balancing work

Elemental Balancing Ritual Movement month 1

10-22-12 Last night I did the switch over to the element of movement. Eros, who is traditionally thought of as a love deity, but also has some attributes related to movement. I got a statue of him a little while back and I paced that statue on my Tesser-act board and then I vocalized his name, calling to make a connection with him. We connected and then I entered into a meditative state where we talked movement in my life. He had me feel the movement of my heart and other parts of my body, and then we looked at the movement of my relationships, businesses, and life. He told me that we'd be doing a lot of work and he was right, because right out the gate he gave me a challenge.

He told me that I needed to write to two of my relatives. I have some blocks with these people and he felt that I needed to address them instead of avoiding them. So today I wrote to letters and sent them off. Right now I feel queasy. They were not easy letters to write, but I also feel some sense of movement within myself. I feel these places of tension and old pain being stirred and while its not fun to feel, I know that choosing to face it could free me of that pain and tension.

10-23-12 I've had one relative respond, while the other has not. The one who responded offered excuses more than anything else. Still its not what is offered, but what I get, which is movement away from moments that have defined my life in ways I no longer find useful, and never really did. Eros, with his curly locks, and angel wings tells me that movement is a state of being as well as transition,  space become fluid.

10-26-12 When I met with my business coach earlier this week he suggested that I create a time budget sheet and analyze where I'm putting my time and/or even prioritizing my time. I have decided to do the project because it will be good for my businesses, but also because it is an analysis of my movement. He even suggested that if I could cut back on certain activities, it might prove helpful in terms of helping me focus, which I'm inclined to agree with, especially when I put it into context with working with movement. I find it ironic then that in November, I'll be in a situation where I will necessarily have to scale back some of my activities due to a temporary limitation of movement. But there is value in starting in stillness, because stillness is the seed of movement.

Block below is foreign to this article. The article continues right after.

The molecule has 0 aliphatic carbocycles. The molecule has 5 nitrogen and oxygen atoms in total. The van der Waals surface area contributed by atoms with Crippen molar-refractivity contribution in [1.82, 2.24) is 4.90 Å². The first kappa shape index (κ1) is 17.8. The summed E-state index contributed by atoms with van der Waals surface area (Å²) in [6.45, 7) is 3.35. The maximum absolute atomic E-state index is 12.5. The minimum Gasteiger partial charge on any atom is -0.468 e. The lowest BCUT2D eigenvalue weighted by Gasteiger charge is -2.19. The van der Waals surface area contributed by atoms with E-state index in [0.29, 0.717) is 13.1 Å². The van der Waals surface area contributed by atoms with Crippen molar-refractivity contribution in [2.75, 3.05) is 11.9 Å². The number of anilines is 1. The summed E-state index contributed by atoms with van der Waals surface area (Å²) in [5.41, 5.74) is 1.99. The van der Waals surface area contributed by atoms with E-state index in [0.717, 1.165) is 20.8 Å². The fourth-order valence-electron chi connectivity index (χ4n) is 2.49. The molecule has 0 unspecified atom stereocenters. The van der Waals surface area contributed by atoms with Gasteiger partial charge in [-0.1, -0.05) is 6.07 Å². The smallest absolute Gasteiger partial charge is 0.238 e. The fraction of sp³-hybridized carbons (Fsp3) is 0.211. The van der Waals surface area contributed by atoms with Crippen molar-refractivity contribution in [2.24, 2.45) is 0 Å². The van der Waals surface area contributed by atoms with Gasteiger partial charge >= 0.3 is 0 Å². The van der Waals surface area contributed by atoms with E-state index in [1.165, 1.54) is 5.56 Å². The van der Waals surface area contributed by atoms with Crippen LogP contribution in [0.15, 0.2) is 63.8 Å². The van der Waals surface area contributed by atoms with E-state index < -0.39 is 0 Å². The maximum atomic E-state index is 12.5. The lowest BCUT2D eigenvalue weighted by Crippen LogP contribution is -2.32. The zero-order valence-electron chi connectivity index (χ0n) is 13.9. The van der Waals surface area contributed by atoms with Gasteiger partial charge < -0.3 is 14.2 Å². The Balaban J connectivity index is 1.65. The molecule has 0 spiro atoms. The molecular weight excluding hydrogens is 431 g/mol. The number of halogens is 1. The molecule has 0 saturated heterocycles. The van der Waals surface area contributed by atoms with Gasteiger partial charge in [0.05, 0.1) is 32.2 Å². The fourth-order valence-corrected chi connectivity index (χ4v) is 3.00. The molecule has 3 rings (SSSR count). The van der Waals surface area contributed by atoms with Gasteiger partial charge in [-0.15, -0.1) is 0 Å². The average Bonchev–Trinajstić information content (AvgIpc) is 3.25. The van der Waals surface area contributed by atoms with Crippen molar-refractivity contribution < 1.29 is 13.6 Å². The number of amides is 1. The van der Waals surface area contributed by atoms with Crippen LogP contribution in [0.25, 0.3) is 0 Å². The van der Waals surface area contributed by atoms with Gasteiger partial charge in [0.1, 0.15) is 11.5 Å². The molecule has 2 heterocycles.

10-27-12 In meditation today I ended up revisiting some past memories of my childhood. Eros pointed out that remembering is its own form of movement, an attempt to rewrite the past or come to terms with it or even just to experience it. I felt something crack open and inside was a candle flame. He told me it was the flame of my childhood hopes, still burning even with everything that happened. I approached it with the reverence and wonder of a child, allowing myself to bask in its warm glow, even as I fed it with the hope I feel now.